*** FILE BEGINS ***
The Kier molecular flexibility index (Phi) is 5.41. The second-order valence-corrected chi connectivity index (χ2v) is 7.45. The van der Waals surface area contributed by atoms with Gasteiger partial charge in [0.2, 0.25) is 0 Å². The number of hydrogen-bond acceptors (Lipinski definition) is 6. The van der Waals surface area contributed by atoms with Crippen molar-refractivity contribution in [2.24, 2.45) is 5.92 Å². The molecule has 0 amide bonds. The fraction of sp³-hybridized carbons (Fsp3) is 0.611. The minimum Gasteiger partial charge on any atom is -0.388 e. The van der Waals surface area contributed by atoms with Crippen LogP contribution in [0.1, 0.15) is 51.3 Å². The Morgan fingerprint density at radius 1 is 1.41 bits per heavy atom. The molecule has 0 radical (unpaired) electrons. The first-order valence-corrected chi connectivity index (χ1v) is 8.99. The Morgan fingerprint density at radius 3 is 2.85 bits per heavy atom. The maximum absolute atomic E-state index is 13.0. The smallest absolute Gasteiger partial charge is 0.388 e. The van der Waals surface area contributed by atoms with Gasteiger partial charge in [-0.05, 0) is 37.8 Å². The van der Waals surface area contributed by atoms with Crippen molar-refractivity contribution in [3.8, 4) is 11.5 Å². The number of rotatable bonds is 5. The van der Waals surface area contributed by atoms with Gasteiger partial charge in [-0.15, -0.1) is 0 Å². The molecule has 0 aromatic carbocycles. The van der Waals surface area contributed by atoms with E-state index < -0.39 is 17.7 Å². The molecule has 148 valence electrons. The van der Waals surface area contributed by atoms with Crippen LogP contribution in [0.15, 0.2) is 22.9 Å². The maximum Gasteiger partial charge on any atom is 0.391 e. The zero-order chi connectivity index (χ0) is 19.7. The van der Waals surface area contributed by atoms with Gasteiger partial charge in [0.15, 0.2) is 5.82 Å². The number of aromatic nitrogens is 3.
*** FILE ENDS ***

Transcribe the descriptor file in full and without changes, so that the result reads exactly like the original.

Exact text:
The Kier molecular flexibility index (Phi) is 5.41. The second-order valence-corrected chi connectivity index (χ2v) is 7.45. The van der Waals surface area contributed by atoms with Gasteiger partial charge in [0.2, 0.25) is 0 Å². The number of hydrogen-bond acceptors (Lipinski definition) is 6. The van der Waals surface area contributed by atoms with Crippen molar-refractivity contribution in [2.24, 2.45) is 5.92 Å². The molecule has 0 amide bonds. The fraction of sp³-hybridized carbons (Fsp3) is 0.611. The minimum Gasteiger partial charge on any atom is -0.388 e. The van der Waals surface area contributed by atoms with Crippen LogP contribution in [0.1, 0.15) is 51.3 Å². The Morgan fingerprint density at radius 1 is 1.41 bits per heavy atom. The molecule has 0 radical (unpaired) electrons. The first-order valence-corrected chi connectivity index (χ1v) is 8.99. The Morgan fingerprint density at radius 3 is 2.85 bits per heavy atom. The maximum absolute atomic E-state index is 13.0. The smallest absolute Gasteiger partial charge is 0.388 e. The van der Waals surface area contributed by atoms with Gasteiger partial charge in [-0.05, 0) is 37.8 Å². The van der Waals surface area contributed by atoms with Crippen molar-refractivity contribution in [3.8, 4) is 11.5 Å². The number of rotatable bonds is 5. The van der Waals surface area contributed by atoms with Gasteiger partial charge in [-0.15, -0.1) is 0 Å². The molecule has 0 aromatic carbocycles. The van der Waals surface area contributed by atoms with E-state index < -0.39 is 17.7 Å². The molecule has 148 valence electrons. The van der Waals surface area contributed by atoms with Crippen LogP contribution in [0.15, 0.2) is 22.9 Å². The maximum Gasteiger partial charge on any atom is 0.391 e. The zero-order chi connectivity index (χ0) is 19.7. The van der Waals surface area contributed by atoms with Gasteiger partial charge in [0.15, 0.2) is 5.82 Å². The number of aromatic nitrogens is 3.